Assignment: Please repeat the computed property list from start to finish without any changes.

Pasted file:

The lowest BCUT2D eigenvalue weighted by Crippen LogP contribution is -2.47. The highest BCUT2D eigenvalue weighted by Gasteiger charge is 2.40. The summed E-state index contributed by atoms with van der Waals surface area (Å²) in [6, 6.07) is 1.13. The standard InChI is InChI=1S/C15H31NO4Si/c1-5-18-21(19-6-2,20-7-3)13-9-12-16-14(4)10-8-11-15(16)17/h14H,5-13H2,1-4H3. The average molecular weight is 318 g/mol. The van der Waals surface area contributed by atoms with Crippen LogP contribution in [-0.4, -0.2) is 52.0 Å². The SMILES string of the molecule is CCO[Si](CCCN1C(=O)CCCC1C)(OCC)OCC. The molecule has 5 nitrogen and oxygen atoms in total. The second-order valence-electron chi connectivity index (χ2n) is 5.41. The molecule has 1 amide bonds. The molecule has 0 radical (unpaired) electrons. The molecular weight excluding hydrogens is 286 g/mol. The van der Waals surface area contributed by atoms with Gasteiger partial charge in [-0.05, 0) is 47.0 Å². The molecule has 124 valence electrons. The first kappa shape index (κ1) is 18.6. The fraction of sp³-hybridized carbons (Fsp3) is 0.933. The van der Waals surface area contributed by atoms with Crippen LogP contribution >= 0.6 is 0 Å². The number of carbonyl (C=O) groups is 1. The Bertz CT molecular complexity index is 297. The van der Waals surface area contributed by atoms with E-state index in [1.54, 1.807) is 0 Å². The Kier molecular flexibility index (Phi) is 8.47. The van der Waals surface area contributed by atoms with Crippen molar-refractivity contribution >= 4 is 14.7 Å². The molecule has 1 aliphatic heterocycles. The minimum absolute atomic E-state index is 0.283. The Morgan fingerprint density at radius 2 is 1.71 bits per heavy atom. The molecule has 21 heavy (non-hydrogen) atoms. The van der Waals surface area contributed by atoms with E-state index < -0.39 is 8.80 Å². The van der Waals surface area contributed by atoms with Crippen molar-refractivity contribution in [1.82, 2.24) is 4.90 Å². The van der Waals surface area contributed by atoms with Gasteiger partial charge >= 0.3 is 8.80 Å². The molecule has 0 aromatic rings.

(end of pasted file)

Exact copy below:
The lowest BCUT2D eigenvalue weighted by Crippen LogP contribution is -2.47. The highest BCUT2D eigenvalue weighted by Gasteiger charge is 2.40. The summed E-state index contributed by atoms with van der Waals surface area (Å²) in [6, 6.07) is 1.13. The standard InChI is InChI=1S/C15H31NO4Si/c1-5-18-21(19-6-2,20-7-3)13-9-12-16-14(4)10-8-11-15(16)17/h14H,5-13H2,1-4H3. The average molecular weight is 318 g/mol. The van der Waals surface area contributed by atoms with Crippen LogP contribution in [-0.4, -0.2) is 52.0 Å². The SMILES string of the molecule is CCO[Si](CCCN1C(=O)CCCC1C)(OCC)OCC. The molecule has 5 nitrogen and oxygen atoms in total. The second-order valence-electron chi connectivity index (χ2n) is 5.41. The molecule has 1 amide bonds. The molecule has 0 radical (unpaired) electrons. The molecular weight excluding hydrogens is 286 g/mol. The van der Waals surface area contributed by atoms with Gasteiger partial charge in [-0.05, 0) is 47.0 Å². The molecule has 124 valence electrons. The first kappa shape index (κ1) is 18.6. The fraction of sp³-hybridized carbons (Fsp3) is 0.933. The van der Waals surface area contributed by atoms with Crippen LogP contribution >= 0.6 is 0 Å². The number of carbonyl (C=O) groups is 1. The Bertz CT molecular complexity index is 297. The van der Waals surface area contributed by atoms with E-state index in [1.54, 1.807) is 0 Å². The Kier molecular flexibility index (Phi) is 8.47. The van der Waals surface area contributed by atoms with Crippen molar-refractivity contribution >= 4 is 14.7 Å². The molecule has 1 aliphatic heterocycles. The minimum absolute atomic E-state index is 0.283. The Morgan fingerprint density at radius 2 is 1.71 bits per heavy atom. The molecule has 21 heavy (non-hydrogen) atoms. The van der Waals surface area contributed by atoms with E-state index < -0.39 is 8.80 Å². The van der Waals surface area contributed by atoms with Crippen molar-refractivity contribution in [1.82, 2.24) is 4.90 Å². The van der Waals surface area contributed by atoms with Gasteiger partial charge >= 0.3 is 8.80 Å². The molecule has 0 aromatic rings.